Canadian economists watch Trump closely
'We are very, very dependent on the U.S. — as they go, so we go'
President-elect Donald Trump will soon be leader of the world's largest economy — and that has serious consequences for Canada.
Ian Lee, an associate professor at Carleton University's Sprott School of Business, said the Canadian economy is entirely dependent on the U.S. economy.
"The Canadian economy tracks almost perfectly the U.S. economy. If the U.S. economy grows five per cent, we go up five per cent," he said.
"We are very, very dependent on the U.S. — as they go, so we go."
On election night, international markets dropped drastically. After that initial wobble, markets recovered and closed near an all-time high.
Lee said that flip-flop can be attributed to the fact some of Trump's policies could lead to economic growth.
"There's a whole bunch of things [the market] likes that Trump was promising, including a corporate income tax reduction of 35 per cent to 15 per cent. He's promising significant deregulation of several business sectors including financial services, pharmaceuticals, healthcare, and of course the energy oil and gas sector."
Trade question looms
The big question, however, is where Trump stands on trade. He has pledged to renegotiate the North American Free Trade Agreement and back out of the Trans Pacific Partnership.
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- Liberal government 'happy' to renegotiate NAFTA, says Canada's ambassador to U.S.
- Is B.C. vulnerable to Trump's attack on free trade?
"If he does do what he promised to do, that will be a negative drag on growth if he starts ripping up trade agreements ... we know this from 300 years of theory and practice."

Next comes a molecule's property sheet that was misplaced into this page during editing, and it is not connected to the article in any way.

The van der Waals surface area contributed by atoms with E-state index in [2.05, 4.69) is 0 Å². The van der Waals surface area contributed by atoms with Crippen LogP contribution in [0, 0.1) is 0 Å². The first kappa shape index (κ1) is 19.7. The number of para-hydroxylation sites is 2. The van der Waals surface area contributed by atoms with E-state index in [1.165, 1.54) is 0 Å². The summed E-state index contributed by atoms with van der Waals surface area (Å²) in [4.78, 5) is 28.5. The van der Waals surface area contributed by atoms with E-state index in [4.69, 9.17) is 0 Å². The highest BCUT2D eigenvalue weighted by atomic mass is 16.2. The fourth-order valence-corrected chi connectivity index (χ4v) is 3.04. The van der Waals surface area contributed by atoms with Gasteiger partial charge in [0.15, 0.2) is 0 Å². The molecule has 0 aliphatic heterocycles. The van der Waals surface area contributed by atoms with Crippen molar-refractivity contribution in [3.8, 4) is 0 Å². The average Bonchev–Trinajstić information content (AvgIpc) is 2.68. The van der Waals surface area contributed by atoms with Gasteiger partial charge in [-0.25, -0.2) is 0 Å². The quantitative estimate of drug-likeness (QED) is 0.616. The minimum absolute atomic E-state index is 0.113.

But Lee said Trump won't target Canada specifically, and it's a belief shared by Jock Finlayson, an executive vice president and chief policy officer at the Business Council of B.C.
"I couldn't see a single mention of Canada in anything that he talked about when he talked about the unfairness of trade agreements and the practices of unfair trade practices ... Canada never figured in the discussion," Finlayson said.
Lee said it is more likely Trump will force Mexico — the other member of NAFTA — into accepting new measures.
"I think he's going to intimidate Mexico because they have no leverage with the U.S. ... We may duck the bullet," he said.
But Finlayson said nothing is certain.
"He's not really aligned with his party completely with some of the big policy files ... How he will implement and move in the direction of the campaign with his Republican colleagues who have both control of the Chamber and Congress, that is the biggest unknown at this point."
To hear the interviews, click on the links labelled Will Trump's unconventional views help the Canadian economy? and Canada's economic relationship with the U.S.